The SISM group has been successful in two beamtime applications for the Australian Synchrotron in the second cycle of activity for the facility in 2015. Scientists have to win beamtime through a competitive merit selection process, which is carried out for the numerous experimental installations in the synchrotron.
Scientists from the SISM group will be traveling to Melbourne to do two types of experiments: infrared spectroscopy/microscopy, and X-ray photoelectron spectroscopy. The synchrotron produces different wavelengths of light, and these different ranges of wavelengths allow us to probe matter in different ways, and for different purposes.
Both applications involve collaborations. The experiments to be performed using infrared light are for the study of plant nutrient uptake pathways on leaves, and this work is being led by Dr Ryo Sekine (one of our collaborators in the spectroscopy area). This collaboration also involves other researchers from UniSA (Enzo Lombi, Erica Donner, and Thea Lund) and the University of Queensland (Peter Kopittke). The beamtime will be used to get higher quality data to couple with that obtained on the infrared microscope in the SISM Group labs.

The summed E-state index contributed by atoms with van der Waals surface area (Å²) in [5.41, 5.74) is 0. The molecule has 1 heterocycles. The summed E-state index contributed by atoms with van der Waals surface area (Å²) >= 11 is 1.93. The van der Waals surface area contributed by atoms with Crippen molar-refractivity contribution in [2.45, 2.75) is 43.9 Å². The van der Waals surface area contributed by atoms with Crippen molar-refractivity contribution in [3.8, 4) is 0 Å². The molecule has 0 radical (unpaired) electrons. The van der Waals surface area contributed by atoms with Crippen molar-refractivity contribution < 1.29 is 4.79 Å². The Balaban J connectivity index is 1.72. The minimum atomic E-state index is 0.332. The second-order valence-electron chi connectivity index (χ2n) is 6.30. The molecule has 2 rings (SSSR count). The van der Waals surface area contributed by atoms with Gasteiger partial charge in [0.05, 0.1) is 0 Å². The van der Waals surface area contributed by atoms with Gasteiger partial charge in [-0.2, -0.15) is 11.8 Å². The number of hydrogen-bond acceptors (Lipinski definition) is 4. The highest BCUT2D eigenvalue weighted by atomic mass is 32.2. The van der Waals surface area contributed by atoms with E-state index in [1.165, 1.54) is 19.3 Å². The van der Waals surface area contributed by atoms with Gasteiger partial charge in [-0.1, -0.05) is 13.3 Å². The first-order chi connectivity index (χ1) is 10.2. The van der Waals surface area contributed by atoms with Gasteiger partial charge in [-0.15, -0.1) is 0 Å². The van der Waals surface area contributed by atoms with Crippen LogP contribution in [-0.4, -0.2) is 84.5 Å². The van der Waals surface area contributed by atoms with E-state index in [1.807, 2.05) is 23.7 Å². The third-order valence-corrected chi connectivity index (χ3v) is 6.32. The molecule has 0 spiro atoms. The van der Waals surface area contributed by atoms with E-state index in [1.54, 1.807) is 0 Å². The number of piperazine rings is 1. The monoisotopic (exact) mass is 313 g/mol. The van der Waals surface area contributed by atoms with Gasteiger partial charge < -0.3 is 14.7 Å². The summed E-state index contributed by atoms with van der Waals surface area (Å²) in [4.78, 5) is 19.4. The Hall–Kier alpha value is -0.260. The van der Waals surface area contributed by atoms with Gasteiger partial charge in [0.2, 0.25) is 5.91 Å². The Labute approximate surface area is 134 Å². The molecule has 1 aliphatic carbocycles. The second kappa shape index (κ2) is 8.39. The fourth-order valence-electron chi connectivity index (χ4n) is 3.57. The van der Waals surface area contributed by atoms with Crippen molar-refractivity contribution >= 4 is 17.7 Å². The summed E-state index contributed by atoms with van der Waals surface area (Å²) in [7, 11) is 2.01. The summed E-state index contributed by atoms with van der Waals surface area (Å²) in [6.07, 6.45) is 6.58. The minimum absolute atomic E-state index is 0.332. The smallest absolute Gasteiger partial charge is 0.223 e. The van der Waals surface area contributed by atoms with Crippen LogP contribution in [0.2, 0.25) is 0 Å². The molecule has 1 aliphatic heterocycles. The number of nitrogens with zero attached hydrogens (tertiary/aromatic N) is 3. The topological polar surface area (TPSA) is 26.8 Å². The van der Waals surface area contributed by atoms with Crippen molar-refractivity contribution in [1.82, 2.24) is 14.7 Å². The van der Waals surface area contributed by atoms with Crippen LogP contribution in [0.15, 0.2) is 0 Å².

The experiments to be performed using X-rays are for the study of novel ionic liquid lubricants. This collaborative study involves the SISM Group and our friends from ETH Zurich (Antonella Rossi and Andrea Arcifa). The beamtime will allow us to submit a follow-up scientific paper to our recent work in PCCP.
The group is now going to store up some sleep in preparation for the demanding experimental campaigns (the synchrotron never sleeps 🙂 ).
(The picture above is of the infrared microscopy experimental installation (called an endstation) at the Australian Synchrotron)